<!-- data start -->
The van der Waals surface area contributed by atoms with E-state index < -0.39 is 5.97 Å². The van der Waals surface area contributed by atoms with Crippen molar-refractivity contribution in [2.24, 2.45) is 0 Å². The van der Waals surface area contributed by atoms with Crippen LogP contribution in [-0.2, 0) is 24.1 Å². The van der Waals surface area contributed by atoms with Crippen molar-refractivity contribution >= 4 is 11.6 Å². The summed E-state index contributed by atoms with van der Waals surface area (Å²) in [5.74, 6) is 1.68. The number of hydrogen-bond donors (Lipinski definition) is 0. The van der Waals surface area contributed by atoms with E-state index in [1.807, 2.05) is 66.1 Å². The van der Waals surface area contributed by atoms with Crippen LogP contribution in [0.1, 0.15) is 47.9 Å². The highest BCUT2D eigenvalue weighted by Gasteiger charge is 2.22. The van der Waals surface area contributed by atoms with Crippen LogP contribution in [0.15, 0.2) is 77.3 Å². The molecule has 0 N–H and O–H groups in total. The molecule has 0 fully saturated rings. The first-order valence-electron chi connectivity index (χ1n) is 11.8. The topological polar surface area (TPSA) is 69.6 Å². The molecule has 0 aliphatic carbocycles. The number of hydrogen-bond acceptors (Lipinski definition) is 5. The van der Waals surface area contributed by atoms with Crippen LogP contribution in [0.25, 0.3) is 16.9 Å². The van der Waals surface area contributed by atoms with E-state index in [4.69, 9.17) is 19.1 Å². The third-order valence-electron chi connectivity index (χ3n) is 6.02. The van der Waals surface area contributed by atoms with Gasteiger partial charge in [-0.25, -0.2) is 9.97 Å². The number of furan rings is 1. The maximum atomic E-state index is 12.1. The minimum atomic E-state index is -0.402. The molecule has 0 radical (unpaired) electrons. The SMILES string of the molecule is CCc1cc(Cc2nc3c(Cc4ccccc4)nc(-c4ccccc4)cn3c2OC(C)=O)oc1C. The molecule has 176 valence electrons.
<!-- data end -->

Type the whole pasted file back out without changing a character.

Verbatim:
The van der Waals surface area contributed by atoms with E-state index < -0.39 is 5.97 Å². The van der Waals surface area contributed by atoms with Crippen molar-refractivity contribution in [2.24, 2.45) is 0 Å². The van der Waals surface area contributed by atoms with Crippen LogP contribution in [-0.2, 0) is 24.1 Å². The van der Waals surface area contributed by atoms with Crippen molar-refractivity contribution >= 4 is 11.6 Å². The summed E-state index contributed by atoms with van der Waals surface area (Å²) in [5.74, 6) is 1.68. The number of hydrogen-bond donors (Lipinski definition) is 0. The van der Waals surface area contributed by atoms with E-state index in [1.807, 2.05) is 66.1 Å². The van der Waals surface area contributed by atoms with Crippen LogP contribution in [0.1, 0.15) is 47.9 Å². The highest BCUT2D eigenvalue weighted by Gasteiger charge is 2.22. The van der Waals surface area contributed by atoms with Crippen LogP contribution in [0.15, 0.2) is 77.3 Å². The molecule has 0 N–H and O–H groups in total. The molecule has 0 fully saturated rings. The first-order valence-electron chi connectivity index (χ1n) is 11.8. The topological polar surface area (TPSA) is 69.6 Å². The molecule has 0 aliphatic carbocycles. The number of hydrogen-bond acceptors (Lipinski definition) is 5. The van der Waals surface area contributed by atoms with Crippen LogP contribution in [0.25, 0.3) is 16.9 Å². The van der Waals surface area contributed by atoms with E-state index in [4.69, 9.17) is 19.1 Å². The third-order valence-electron chi connectivity index (χ3n) is 6.02. The van der Waals surface area contributed by atoms with Gasteiger partial charge in [-0.25, -0.2) is 9.97 Å². The number of furan rings is 1. The maximum atomic E-state index is 12.1. The minimum atomic E-state index is -0.402. The molecule has 0 radical (unpaired) electrons. The SMILES string of the molecule is CCc1cc(Cc2nc3c(Cc4ccccc4)nc(-c4ccccc4)cn3c2OC(C)=O)oc1C. The molecule has 176 valence electrons.